The Interstate highway system is the largest national controlled-access highway network in the world. 49 states and the District of Columbia have passed laws requiring seat belt use by at least all occupants of the front seat. New Hampshire is the only state with no such requirement for adults (anyone under eighteen must use a seat belt).

Drunk driving (DUI)

Drunk driving is driving a motor vehicle while under the influence of alcohol, drugs, or both, to the degree that mental and motor skills are impaired. It is illegal in all jurisdictions within the U.S. The specific criminal offense is usually called driving under the influence [of alcohol or other drugs] (DUI), and in some states driving while intoxicated (DWI), operating while impaired (OWI), or operating a vehicle under the influence (OVI). Such laws may also apply to boating or flying an aircraft. This applies to all vehicles, which can include farm machinery and horse-drawn carriages.

In the United States, the National Highway Traffic Safety Administration (NHTSA) estimates that 17,941 people died in 2006 in alcohol-related collisions, representing 40% of total traffic deaths in the United States. NHTSA states 275,000 were injured in alcohol-related accidents in 2003. The Bureau of Justice Statistics estimated that in 1996, local law enforcement agencies made 1,467,300 arrests nationwide for driving under the influence of alcohol, compared to 1,900,000 such arrests during the peak year in 1983. The arrest rate for alcohol-related offenses among American Indians was more than double that for the total population during 1996, and almost 4 in 10 American Indians held in local jails had been charged with a public order offense, most commonly driving while intoxicated. In 1997, an estimated 513,200 DWI offenders were under correctional supervision, down from 593,000 in 1990 and up from 270,100 in 1986. The most at risk are the younger people. In 2015, drivers with a BAC of 0.08% or higher are involved in a fatal crash; three in 10 were between 21 and 24 years old (28%).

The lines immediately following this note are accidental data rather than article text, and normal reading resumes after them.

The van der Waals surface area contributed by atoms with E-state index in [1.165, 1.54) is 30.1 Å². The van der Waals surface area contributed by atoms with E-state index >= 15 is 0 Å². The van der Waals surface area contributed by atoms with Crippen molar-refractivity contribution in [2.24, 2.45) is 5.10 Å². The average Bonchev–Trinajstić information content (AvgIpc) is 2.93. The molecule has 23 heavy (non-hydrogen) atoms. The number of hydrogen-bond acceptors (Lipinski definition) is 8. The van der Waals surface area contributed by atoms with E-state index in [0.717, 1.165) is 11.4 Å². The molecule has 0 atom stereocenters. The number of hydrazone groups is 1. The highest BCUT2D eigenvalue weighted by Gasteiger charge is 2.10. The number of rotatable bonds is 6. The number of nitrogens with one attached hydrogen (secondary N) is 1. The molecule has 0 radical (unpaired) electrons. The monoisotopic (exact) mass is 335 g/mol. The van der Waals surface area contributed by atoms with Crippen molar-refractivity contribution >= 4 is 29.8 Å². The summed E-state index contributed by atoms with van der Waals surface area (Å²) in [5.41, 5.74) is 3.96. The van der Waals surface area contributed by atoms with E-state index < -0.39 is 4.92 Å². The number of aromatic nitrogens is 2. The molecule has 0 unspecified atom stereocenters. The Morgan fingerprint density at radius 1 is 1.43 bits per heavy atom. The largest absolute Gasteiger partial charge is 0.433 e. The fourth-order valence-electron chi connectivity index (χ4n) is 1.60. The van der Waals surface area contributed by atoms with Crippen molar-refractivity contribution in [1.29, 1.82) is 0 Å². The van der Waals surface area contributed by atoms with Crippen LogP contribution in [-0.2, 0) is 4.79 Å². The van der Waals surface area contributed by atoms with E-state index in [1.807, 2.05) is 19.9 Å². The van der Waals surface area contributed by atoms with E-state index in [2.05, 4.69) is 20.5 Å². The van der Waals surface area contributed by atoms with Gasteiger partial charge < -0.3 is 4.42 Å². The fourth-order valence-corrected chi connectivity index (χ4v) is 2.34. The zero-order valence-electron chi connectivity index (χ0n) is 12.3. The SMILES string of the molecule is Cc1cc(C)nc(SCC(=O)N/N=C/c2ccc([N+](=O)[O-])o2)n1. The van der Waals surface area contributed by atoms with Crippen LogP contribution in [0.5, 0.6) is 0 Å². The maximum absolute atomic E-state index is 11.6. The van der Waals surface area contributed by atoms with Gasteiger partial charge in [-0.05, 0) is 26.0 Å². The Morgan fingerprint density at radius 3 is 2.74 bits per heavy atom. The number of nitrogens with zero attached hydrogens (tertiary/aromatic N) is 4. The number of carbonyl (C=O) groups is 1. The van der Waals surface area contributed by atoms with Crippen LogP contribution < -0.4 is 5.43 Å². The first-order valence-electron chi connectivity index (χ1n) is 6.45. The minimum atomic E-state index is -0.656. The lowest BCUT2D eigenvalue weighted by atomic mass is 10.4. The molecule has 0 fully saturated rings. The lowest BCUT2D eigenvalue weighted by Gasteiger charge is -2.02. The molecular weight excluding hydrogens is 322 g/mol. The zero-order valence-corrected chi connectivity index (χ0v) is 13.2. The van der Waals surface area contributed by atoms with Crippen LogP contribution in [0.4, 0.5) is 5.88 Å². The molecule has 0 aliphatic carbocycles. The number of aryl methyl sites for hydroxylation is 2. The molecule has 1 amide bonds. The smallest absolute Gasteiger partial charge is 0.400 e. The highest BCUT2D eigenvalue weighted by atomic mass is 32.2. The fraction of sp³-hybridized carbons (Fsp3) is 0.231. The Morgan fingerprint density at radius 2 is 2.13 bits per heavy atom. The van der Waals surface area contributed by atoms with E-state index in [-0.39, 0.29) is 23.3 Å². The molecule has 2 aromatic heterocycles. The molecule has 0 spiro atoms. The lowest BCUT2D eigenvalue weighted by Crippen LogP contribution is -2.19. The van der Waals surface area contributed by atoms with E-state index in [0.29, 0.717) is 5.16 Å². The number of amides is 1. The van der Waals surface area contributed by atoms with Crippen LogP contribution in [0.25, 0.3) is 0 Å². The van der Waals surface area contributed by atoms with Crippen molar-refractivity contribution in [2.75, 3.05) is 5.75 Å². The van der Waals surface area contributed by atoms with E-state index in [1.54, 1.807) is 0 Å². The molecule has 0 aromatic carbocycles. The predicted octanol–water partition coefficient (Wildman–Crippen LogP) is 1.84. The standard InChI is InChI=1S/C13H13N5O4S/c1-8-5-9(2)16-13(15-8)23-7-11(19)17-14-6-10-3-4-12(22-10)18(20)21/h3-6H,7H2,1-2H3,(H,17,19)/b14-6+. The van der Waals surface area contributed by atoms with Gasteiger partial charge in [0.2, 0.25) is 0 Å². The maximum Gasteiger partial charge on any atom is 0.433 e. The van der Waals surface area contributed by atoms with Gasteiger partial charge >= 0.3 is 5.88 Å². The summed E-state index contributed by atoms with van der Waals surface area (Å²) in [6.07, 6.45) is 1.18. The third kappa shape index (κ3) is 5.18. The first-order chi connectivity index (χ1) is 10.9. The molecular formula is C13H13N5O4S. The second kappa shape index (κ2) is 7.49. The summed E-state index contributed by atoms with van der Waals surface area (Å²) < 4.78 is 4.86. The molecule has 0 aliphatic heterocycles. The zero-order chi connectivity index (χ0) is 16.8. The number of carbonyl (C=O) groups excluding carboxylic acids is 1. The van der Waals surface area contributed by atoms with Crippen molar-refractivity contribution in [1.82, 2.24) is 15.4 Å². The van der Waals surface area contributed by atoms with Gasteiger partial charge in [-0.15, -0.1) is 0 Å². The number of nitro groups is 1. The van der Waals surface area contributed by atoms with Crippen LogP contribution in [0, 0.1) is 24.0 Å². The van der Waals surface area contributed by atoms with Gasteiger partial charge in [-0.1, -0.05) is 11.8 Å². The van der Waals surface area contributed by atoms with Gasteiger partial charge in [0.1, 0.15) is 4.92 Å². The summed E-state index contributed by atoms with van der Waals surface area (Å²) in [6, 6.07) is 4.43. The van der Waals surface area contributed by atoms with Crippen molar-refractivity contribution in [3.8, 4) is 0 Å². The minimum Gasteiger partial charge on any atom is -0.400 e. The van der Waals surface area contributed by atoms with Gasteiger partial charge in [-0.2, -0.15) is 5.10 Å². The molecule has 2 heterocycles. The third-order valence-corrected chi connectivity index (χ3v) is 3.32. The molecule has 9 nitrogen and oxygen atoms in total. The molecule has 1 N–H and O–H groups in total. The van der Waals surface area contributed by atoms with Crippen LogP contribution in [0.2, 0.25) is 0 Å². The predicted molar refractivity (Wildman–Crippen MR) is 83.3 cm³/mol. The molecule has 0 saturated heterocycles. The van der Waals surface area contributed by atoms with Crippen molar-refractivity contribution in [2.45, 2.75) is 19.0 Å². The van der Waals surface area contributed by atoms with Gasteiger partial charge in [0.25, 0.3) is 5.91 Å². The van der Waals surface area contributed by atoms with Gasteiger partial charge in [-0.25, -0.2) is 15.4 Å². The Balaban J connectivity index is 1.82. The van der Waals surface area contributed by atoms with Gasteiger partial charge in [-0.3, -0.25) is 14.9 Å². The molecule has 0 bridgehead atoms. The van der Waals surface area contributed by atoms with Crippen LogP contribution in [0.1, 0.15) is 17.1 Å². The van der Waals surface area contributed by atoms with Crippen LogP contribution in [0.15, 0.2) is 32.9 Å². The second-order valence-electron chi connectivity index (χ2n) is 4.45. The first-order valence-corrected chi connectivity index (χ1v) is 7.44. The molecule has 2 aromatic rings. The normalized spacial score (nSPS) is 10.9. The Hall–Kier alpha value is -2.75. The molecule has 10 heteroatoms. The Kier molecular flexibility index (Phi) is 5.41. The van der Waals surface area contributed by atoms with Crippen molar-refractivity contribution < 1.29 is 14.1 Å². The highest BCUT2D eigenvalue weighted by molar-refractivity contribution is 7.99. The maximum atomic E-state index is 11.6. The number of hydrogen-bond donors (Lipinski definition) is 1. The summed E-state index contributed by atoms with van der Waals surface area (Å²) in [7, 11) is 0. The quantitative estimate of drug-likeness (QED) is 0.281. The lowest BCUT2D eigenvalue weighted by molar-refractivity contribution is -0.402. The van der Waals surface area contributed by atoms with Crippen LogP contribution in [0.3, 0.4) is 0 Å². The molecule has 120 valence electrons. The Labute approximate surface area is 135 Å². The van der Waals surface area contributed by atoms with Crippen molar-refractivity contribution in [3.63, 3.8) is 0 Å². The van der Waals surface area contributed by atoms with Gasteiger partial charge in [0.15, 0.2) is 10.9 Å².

NHTSA defines fatal collisions as "alcohol-related" if they believe the driver, a passenger, or non-motorists (such as a pedestrian or pedal cyclist) had a blood alcohol content (BAC) of 0.01 or greater. NHTSA defines nonfatal collisions as alcohol-related if the accident report indicates evidence of alcohol present. NHTSA specifically notes that alcohol-related does not necessarily mean a driver or non-occupant was tested for alcohol and that the term does not indicate a collision or fatality was caused by the presence of alcohol.[21] On average, about 60% of the BAC values are missing or unknown. To analyze what they believe is the complete data, statisticians simulate BAC information. Drivers with a BAC of 0.10 are 6 to 12 times more likely to get into a fatal crash or injury than drivers with no alcohol.

Traffic signs

To convey the message immediately, the roadway signs in the US use symbols rather than words. The use of symbols is not bothered by any language barriers and can be instant communication for drivers and pedestrians in order to manage transportation and traffic safety. According to Federal Highway Administration, it states “the color of roadway signs is an important indicator of the information they contain. The use of red on signs is limited to stop, yield, and prohibition signs. A white background indicates a regulatory sign; yellow conveys a general warning message; green shows permitted traffic movements or directional guidance; fluorescent yellow/green indicates pedestrian crossings and school zones; orange is used for warning and guidance in roadway work zones; coral is used for incident management signs; blue indicates road user services, tourist information, and evacuation routes; and brown is for guidance to sites of public recreation or cultural interest. Sign shape can also alert roadway users to the type of information displayed on a sign. Traffic regulations are conveyed in signs that are rectangular with the longer direction vertical or square. Additional regulatory signs are octagons for stop and inverted triangles for yield. Diamond-shaped signs signify warnings. Rectangular signs with a longer direction horizontal provide guidance information. Pentagons indicate school zones. A circular sign warns of a railroad crossing."